Reaching Beyond the Matter at Hand

Mary Ann Blakemore’s home was firebombed by her daughter’s boyfriend in a brutal attack that not only destroyed the elderly woman’s public housing apartment and nearly all her possessions, but left her hospitalized with third-degree burns. Housing Authority of Cook County (HACC) officials so dragged their feet in securing her a new apartment, that Mary Ann had no home once she was finally released from the rehabilitation center many months later. Fortunately, Mary Ann sought help from a fierce advocate the dedicated attorneys in LAF’s Housing Unit.

In March, nearly a year later, the case settled with Blakemore receiving a new apartment and financial aid to help replace her belongings. Moreover, HACC agreed to retrain its employees on fair housing law, including protections for domestic violence victims and residents with disabilities.

The legal victory is one of several that have made headlines recently for effecting both significant individual impact and a lasting impact on housing law in Chicago.

The case brought together our expertise in housing and protecting victims of domestic violence, said LAF Director of Advocacy Richard Wheelock. Here, where a case cuts across more than one substantive area of law, that’s where LAF demonstrates its unique strength.

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Formerly known as the Legal Assistance Foundation, LAF is the largest provider of free civil legal services in Chicago, and one of the many outstanding legal aid organizations you are supporting through the Investing in Justice Campaign. LAF helped more than 40,000 people in 2014, thanks to more than 140 staff members and hundreds of pro bono attorneys and volunteers.

This year, it celebrates a monumental 50th anniversary of providing free legal services to the poorest and most vulnerable people in the community.

In 2011, LAF consolidated several general practice neighborhood offices scattered around Cook County into a central downtown office and five specialized practice groups: Children & Families, Consumer, Housing, Immigrant & Workers’ Rights, and Public Benefits. Not wanting to lose its presence in the neighborhoods, LAF created a Community Engagement Unit that focuses on maintaining and developing new partnerships with nonprofits and community organizations in Chicago and suburban Cook County.

We need our ear to the ground to see what’s happening at the community level and respond to the community needs, said Richard.

[pullquote align=”right”]We are on the lookout for cases that will make a difference not only for clients, but for many others, and to improve the system itself.[/pullquote]Examples of these collaborations include CLASP (Comprehensive Legal Assistance for Survivors Project) with YWCA Evanston/North Shore and Pillars, and ADAPT, a senior-focused project with the Center for Disability and Elder Law and Illinois Legal Aid Online. LAF also maintains a number of help desks and community clinics with the help of law firms and other volunteers, which also receive key support from the CBF thanks to your contributions to the Campaign.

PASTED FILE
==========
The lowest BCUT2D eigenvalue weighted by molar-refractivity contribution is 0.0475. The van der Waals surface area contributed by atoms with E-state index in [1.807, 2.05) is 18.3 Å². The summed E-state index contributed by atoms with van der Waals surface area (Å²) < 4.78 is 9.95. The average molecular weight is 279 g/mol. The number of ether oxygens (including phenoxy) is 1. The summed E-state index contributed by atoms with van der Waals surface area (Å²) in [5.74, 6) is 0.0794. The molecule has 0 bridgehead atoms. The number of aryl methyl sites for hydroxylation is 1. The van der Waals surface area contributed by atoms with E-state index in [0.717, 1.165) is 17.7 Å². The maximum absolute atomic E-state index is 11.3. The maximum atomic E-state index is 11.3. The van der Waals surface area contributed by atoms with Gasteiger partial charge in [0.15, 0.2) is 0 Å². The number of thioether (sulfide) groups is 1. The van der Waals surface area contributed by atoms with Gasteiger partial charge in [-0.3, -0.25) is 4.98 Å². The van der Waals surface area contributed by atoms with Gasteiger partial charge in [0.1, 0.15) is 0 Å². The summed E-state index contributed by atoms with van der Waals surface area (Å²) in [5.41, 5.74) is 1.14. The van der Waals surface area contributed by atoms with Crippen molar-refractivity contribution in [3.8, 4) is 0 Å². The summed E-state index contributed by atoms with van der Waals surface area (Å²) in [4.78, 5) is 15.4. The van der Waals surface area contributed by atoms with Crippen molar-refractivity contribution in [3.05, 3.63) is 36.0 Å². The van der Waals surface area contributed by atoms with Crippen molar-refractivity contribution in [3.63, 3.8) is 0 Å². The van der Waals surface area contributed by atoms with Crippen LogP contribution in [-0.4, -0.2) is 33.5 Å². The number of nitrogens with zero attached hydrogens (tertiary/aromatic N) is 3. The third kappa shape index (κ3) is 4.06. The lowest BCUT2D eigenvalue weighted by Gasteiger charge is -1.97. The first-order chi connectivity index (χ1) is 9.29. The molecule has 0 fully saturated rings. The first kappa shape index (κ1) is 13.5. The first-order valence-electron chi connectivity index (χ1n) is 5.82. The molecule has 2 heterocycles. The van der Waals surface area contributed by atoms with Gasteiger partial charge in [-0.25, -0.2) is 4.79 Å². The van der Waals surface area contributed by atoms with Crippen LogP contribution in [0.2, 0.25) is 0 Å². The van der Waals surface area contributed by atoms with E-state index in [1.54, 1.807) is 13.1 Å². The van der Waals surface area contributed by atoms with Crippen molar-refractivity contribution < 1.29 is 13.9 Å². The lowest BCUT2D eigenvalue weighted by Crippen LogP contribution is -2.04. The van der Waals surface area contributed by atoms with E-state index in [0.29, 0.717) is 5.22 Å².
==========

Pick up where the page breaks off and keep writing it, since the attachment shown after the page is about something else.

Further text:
LAF most recently launched the Health Justice Project, a medical-legal partnership with Loyola University and the Erie Family Health Center. A medical-legal partnership identifies social factors that impact a patient’s health and can often be improved through legal remedies. Three to four more medical-legal partnerships are currently in varying stages of development at LAF.

LAF celebrated another huge victory for fair housing recently when it settled a case against the Chicago Housing Authority. When the CHA did not follow through on its promise to maintain the Francis Cabrini Rowhouses as 100 percent public housing, LAF and Sidley Austin sued on behalf of Chicago tenants. CHA agreed to preserve at least 40 percent of the units for public housing in the rowhouses, and to create an additional 1,800 units of low-income housing on the Near North Side.

LAF has long been dedicated to cases that impact large groups of people, even after Congress set restrictions prohibiting legal service programs that receive federal funding from pursuing class action cases back in 1996.

We’ve been able to find the big cases and make a big impact with our hands tied behind our backs, so to speak, said Cynthia Sadkin, LAF’s director of client and community services.

LAF has also been on the pulse in responding to emerging legal issues. The rollout of Obamacare prompted a great deal of work within public benefits and signing people up for the expanded Medicaid. Following the Great Recession, LAF was a key figure in foreclosure defense work. Considered one of the early experts of rescue fraud, the organization has helped shut down foreclosure frauds such as Mark Diamond’s reverse mortgage scheme.

Cynthia adds, We are on the lookout for cases that will make a difference not only for clients, but for many others, and to improve the system itself.